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Soccer fans celebrating Spain's victory in World Cup 2010 on College Street in Toronto. | Flickr wvs

SPAIN. It is said that the first Olympic games were held in Athens in 776 BC to entertain the newborn Zeus. But more than a religious festival, the games were a sign of the prospering Ancient Greek society. Soon, their political purpose became evident; the sports competitions allowed city-states to assert their dominance over rivals. Whoever won was considered a leader not only in the athletic realm, but also in the political and economic reality.

Today’s sports events continue to retain a ritualistic aspect, uniting fans and players. Competitions at an international level can generate a patriotic spirit that is otherwise unparalleled.

And now more than ever, money and politics make sports go round. Companies sponsor the national teams; the government puts in place the necessary infrastructure. Rare exceptions pop up, but by and large, whoever has the bigger budget can buy the better players and attract the better trainers. Victories continue to be a reflection of an economically prospering and politically powerful society. But triumphs can easily crumble to losses as a direct effect of a financial and governmental crisis.

In Spain, as in many other countries, athletic achievements have mirrored economic development. Over the last decades, real estate boomed, and so did the soccer team. Tourism generated millions in income, the tennis superstars kept winning.

In fact, when the crisis broke out, the sports teams were continually cited as Spain’s sole triumphant aspect. “Have we mentioned we’re the European football champions?” asks a Grant Thornton video that went viral earlier this year, presenting Spain as a land of opportunity.

Slowly but surely, however, the athletic sector is demonstrating it is not immune to the country’s economic turmoil; it is just one of the last to be hit. As budgets tighten, corporate sponsors are forced to withdraw their financial support. Sport events are an added expense that only a flourishing economy can afford.

In fact, for many years, the Spanish soccer clubs have enjoyed a special tax status, with authorities tolerating loose finances because the teams brought prestige to the country. This past month, the government confirmed that the soccer clubs’ global debt has amounted to 663 million Euros, in addition to 16.6 million Euros in missed social security contributions.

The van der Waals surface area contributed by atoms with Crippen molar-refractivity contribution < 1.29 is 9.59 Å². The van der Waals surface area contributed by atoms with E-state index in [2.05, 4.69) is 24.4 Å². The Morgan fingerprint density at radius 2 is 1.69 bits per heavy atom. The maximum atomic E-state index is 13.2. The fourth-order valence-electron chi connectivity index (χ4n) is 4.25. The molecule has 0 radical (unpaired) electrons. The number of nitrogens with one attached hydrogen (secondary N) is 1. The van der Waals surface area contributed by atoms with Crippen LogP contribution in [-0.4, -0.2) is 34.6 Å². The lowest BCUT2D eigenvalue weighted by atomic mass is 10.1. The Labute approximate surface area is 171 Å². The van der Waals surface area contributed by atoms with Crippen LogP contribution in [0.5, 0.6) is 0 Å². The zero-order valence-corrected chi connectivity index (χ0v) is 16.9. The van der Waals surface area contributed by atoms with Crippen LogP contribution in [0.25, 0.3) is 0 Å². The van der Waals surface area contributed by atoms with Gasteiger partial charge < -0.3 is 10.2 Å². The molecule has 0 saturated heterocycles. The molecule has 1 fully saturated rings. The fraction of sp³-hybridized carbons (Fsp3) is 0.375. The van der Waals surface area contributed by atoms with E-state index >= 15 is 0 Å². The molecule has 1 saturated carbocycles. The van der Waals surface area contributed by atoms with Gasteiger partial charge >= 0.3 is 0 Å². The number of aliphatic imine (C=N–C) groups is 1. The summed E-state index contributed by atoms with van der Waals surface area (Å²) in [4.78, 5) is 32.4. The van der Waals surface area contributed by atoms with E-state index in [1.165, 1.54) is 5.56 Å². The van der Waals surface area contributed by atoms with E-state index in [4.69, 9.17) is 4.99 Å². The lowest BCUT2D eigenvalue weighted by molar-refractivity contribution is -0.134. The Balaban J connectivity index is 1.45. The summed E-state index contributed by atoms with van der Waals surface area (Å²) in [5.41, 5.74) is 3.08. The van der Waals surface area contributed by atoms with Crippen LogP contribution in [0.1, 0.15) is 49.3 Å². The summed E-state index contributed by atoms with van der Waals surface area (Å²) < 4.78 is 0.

When the rest of the population is suffering from austerity measures and unemployment, making exceptions for Messi and his fellow players hardly seems reasonable anymore. Pressure from German taxpayers, appalled by the fact that their bail-out money is subsidizing Spanish soccer teams, has already increased. And promptly, the Spanish soccer team lost 3-0 against Brazil in this year’s Confederations Cup.

The results of fewer funds follow in other disciplines, too: in 2012, Rafa Nadal lost in the first round at Wimbledon to 100th-ranked Belgian player Steve Darcis. Fernando Alonso no longer reaches the podium in Formula 1. At the Tour de France, Alberto Contador has to give way to Christopher Froome.

The only Spanish teams still up and winning are those of the motorcycle racing Grand Prix, precisely because sponsors have kept pumping in the money. Behind the entire MotoGP stands Dorna Sports S.L., a profitable Spanish sports management company that has held the event’s exclusive commercial and television rights since 1992. Thanks to the organizational structure provided by Dorna and the rest of the sponsors, motorcycling talents are fostered early on. And if one qualified athlete moves up or retires, another emerging prodigy can take over seamlessly.

But generally speaking, in Spain, the baton isn’t passed on and team spirit remains far from being fostered, in sports and in business. Santana and Nadal excelling as individuals is a direct reflection of the country’s economic structure. Banco Santander, Inditex – single companies succeed and become the first worldwide. Across the board, however, incentives for creating a potent national economy, and specifically, nurturing entrepreneurship, are lacking. “Cada uno a lo suyo,” everyone literally minds, and has to mind, their own business.

In Ancient Greece, the Olympic games were discontinued because the people had strayed from the gods, causing a plague and incessant war. With the end of the epidemic and the restoration of peace came also the reinstating of the games.

Right now, Spain is in dire need of purifying its image; not only of its debt-ridden soccer team, but of the country as a whole. Once a nation’s economy and government are stable, triumphant sports teams are only an added attest to its success.

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